Lately and perhaps not coincidentally, the initial novelty of “checking in” via a function-specific platform/app like Foursquare and Gowalla has waned. Even though each company is adding functionality as fast as possible, they simply do not have the local reach to add real consumer rewards fast enough to please most of the people most of the time. Facebook, if nothing else, has this reach, and this add to the power of the timing of the launch of Facebook Deals (yesterday).
Tapping The Power Of The Private Sale
Another location-based force that has rapidly re-shaped consumer interaction with products and services is the “private sale” phenomenon. While it’s long been accepted that consumers will act based on opinions from a trusted network of peers, there are finally ways these actions to translate into real, tracked mobile sales that have the tangible and impactful side benefit of driving live bodies into a retail point of sale.
In the last 6 months, “private sale personalized shopping” companies like Groupon, Living Social, and RueLaLa have been printing money by tapping into the desire for small and mid-sized businesses to drive new customers into their storefronts by offering special loss-leader deals via mobile.
It is interesting to note that CEO Mark Zuckerberg focused in on the “if you get three friends to check-in with you, you get something free” element yesterday. If you use Living Social, you know that this exact model provides the viral, turbo-charged boost they use to spread their deals among the interlocking social graphs of their subscribers.
I heard recently that Groupon is only able to process 1 in 7 deals proposed to them by small businesses and is generating an estimated $50 Million a month in revenue. Worth an estimated $1.3 Billion while taking in only 135 Million in funding, Groupon is proof that small businesses will share a generous portion of the incremental gross sales, in order to have a shot at winning over new potential long-term customers that they know came in and redeemed the loss-leader offer. If this $50M a month figure is accurate, by the way, it means that the Chicago start-up is roughly matching behemoth Facebook in annual revenue.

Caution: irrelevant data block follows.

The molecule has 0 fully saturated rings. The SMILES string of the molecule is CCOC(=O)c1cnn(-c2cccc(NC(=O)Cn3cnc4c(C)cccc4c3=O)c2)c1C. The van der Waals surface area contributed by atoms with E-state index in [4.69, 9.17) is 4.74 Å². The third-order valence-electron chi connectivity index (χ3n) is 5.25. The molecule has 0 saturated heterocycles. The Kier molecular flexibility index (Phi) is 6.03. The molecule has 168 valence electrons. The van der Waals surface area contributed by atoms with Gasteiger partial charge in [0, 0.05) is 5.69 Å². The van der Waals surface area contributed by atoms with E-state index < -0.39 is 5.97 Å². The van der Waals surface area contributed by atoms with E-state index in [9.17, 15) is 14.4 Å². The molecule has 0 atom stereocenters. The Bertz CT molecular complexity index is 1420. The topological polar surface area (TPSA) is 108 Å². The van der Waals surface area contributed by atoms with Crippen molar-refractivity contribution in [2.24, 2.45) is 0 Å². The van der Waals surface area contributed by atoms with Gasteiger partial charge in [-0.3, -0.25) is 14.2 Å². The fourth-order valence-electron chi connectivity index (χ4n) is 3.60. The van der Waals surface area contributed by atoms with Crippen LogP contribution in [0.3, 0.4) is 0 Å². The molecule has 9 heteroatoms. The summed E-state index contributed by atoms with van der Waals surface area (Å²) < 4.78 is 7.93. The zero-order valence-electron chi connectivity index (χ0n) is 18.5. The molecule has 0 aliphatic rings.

Again Facebook has watched and waited, as (literally) hundreds of “daily deals for you” copycat (and well-funded) companies have sprung up and, as such, have proved the viability of the “opt-in daily deal” model on a massive scale.
Since almost 70% of US businesses have a Facebook page right now, Facebook could blow past these”check in for a personalized deal” companies that all must compete with each other and sell-in their solution to one small business at a time (or, more importantly, one giant brand’s “gatekeeper” agency at a time). The latter, in my opinion, is the harder row to hoe.
Into The Path Of The M-Commerce Parade
M-Commerce is a hot topic and, finally, there are real metrics to back up the years of wild expectations and predictions. With Deals, Facebook has stepped off the sidewalk and jumped out into the middle of the street, just as the location-based “special offer” m-commerce parade is poised to sweep over them.